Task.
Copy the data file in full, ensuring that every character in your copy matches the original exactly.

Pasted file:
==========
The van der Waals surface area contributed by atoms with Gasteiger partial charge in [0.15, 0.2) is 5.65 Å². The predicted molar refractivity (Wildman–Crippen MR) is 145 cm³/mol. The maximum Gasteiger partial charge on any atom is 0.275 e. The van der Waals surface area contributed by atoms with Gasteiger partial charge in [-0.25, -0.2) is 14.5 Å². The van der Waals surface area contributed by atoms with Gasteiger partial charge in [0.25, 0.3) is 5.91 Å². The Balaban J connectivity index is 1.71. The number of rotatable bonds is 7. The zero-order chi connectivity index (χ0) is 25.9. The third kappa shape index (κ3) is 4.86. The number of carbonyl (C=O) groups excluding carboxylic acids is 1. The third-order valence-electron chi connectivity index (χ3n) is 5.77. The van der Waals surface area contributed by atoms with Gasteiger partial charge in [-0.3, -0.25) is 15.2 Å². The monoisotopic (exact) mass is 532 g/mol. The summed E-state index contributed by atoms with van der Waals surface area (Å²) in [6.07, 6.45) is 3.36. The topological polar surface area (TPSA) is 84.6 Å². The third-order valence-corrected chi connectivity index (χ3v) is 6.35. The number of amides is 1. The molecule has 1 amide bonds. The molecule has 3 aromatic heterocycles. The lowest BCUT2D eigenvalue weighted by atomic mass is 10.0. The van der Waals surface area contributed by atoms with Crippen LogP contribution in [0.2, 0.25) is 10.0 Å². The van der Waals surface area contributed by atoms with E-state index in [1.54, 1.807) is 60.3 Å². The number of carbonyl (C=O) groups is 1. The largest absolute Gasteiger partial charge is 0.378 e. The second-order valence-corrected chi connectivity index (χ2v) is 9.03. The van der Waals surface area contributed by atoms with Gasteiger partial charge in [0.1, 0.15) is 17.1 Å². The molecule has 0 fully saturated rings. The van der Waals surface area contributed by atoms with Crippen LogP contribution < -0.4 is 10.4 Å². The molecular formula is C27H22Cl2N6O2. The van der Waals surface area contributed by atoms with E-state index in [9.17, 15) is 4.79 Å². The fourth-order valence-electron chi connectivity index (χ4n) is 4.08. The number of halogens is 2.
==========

The van der Waals surface area contributed by atoms with Gasteiger partial charge in [0.15, 0.2) is 5.65 Å². The predicted molar refractivity (Wildman–Crippen MR) is 145 cm³/mol. The maximum Gasteiger partial charge on any atom is 0.275 e. The van der Waals surface area contributed by atoms with Gasteiger partial charge in [-0.25, -0.2) is 14.5 Å². The van der Waals surface area contributed by atoms with Gasteiger partial charge in [0.25, 0.3) is 5.91 Å². The Balaban J connectivity index is 1.71. The number of rotatable bonds is 7. The zero-order chi connectivity index (χ0) is 25.9. The third kappa shape index (κ3) is 4.86. The number of carbonyl (C=O) groups excluding carboxylic acids is 1. The third-order valence-electron chi connectivity index (χ3n) is 5.77. The van der Waals surface area contributed by atoms with Gasteiger partial charge in [-0.3, -0.25) is 15.2 Å². The monoisotopic (exact) mass is 532 g/mol. The summed E-state index contributed by atoms with van der Waals surface area (Å²) in [6.07, 6.45) is 3.36. The topological polar surface area (TPSA) is 84.6 Å². The third-order valence-corrected chi connectivity index (χ3v) is 6.35. The number of amides is 1. The molecule has 1 amide bonds. The molecule has 3 aromatic heterocycles. The lowest BCUT2D eigenvalue weighted by atomic mass is 10.0. The van der Waals surface area contributed by atoms with Crippen LogP contribution in [0.2, 0.25) is 10.0 Å². The van der Waals surface area contributed by atoms with E-state index in [1.54, 1.807) is 60.3 Å². The number of carbonyl (C=O) groups is 1. The largest absolute Gasteiger partial charge is 0.378 e. The second-order valence-corrected chi connectivity index (χ2v) is 9.03. The van der Waals surface area contributed by atoms with Gasteiger partial charge in [0.1, 0.15) is 17.1 Å². The molecule has 0 fully saturated rings. The van der Waals surface area contributed by atoms with Crippen LogP contribution < -0.4 is 10.4 Å². The molecular formula is C27H22Cl2N6O2. The van der Waals surface area contributed by atoms with E-state index in [9.17, 15) is 4.79 Å². The fourth-order valence-electron chi connectivity index (χ4n) is 4.08. The number of halogens is 2.